Thursday, April 15, 2010

Coat-tail Crowds

Parties have "after parties." Panel talks have the "back channel." (Think Twitter.) Now, on the fringe of this week's invitation-only Skoll World Forum on social entrepreneurship in Oxford, there is something new: "coat-tail" conferences -- actually, a couple of small, satellite events scheduled to occur simultaneously around the Skoll gathering but which aim to include more of the crowd in the discussion.

One of the coat-tail events is an "e-Philanthropy" conference, sponsored by the Oxford Internet Institute, being held just up the road from the Said Business School, the epicenter of the Skoll gathering. Much of the talk there has been about how philanthropy needs to become more effective in solving social problems and measuring impact. A second fringe event, called Oxford Jam, is being held across the street. Founder Ben Metz, a former Ashoka Fellow, says his event is intended "to provide another space for conversation" that mixes up people attending the Forum and those not invited. With a logo that reads, "Oxford Jam: Spread Evenly," Metz's event also seeks to raise the visibility of younger and more diverse social change activists with a spirited menu of scheduled conversations, breakfast meet-ups and dinner collaboration exercises.

For the past two years, Metz says, he has been attending the Skoll conferences, hosting a dinner off-conference during each. Last year, he said, attendance at his dinner jumped from 25 people at the first one to more than 100 at the second, with many attendees coming up to him later telling him that "the dinner was actually more produtive than the whole of Skoll put together," Metz says. So this year, Metz decided to expand his annual dinner into a three-day ''jam.''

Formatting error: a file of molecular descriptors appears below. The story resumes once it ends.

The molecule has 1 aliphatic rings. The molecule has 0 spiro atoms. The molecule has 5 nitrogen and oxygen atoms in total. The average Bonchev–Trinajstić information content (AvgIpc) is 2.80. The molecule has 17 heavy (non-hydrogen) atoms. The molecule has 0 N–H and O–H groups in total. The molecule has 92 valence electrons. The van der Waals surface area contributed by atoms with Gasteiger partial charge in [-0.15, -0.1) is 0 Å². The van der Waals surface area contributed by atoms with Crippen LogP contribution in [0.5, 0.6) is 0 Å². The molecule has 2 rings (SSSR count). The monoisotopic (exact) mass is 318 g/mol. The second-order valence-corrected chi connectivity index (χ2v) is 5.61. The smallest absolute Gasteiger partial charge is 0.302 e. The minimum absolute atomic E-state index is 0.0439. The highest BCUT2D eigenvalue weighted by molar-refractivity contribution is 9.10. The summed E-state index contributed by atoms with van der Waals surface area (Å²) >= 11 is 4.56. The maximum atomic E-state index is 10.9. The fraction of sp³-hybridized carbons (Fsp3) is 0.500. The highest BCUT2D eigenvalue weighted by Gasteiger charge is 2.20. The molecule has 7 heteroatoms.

So far, so good, he says. His opening 'jam' sessions on Wednesday included some Skoll attendees who decided to stop by between Skoll pre-sessions, and Metz expected many more to attend his events through Friday's close.

Metz, though, insists his fringe sessions aren't "just a Skoll thing" but rather a sign of how the ''big conference model'' is changing across the sector, thanks to the Web and social media. "It's really about the growing influence of Web-powered crowds," he says. "The wisdom in any one room is much greater than what you can find on a platform (at a more traditional conference)," he added. "Why don't we as a community start looking at (new conference) structures that will harness the widsom of the crowd more effectively for the benefit of all?"

Metz says there is a place for panel discussions -- much of the Skoll forum's format and still the traditional format of choice at many events. But he said that new Web-wired crowds also now want to have broader and more spontaneous interchanges on the fringes of traditional big conferences that can "uncover hidden talent and hidden gems where you didn't see them before."

Metz predicts the coat-tail conferencing trend will take off across the social action sectors. "I think there's an arc that's just starting which you see in crowd-funding and crowd-sourcing that has yet to hit conferences and physical interactions all around," Metz says. Oxford Jam is a beginning. "We'll see how this goes," he says. "It's an experiment. By the end of the week, we could crash and burn or be wildly successful."

Watch this space for updates.

-- Marcia Stepanek

(Illustration by

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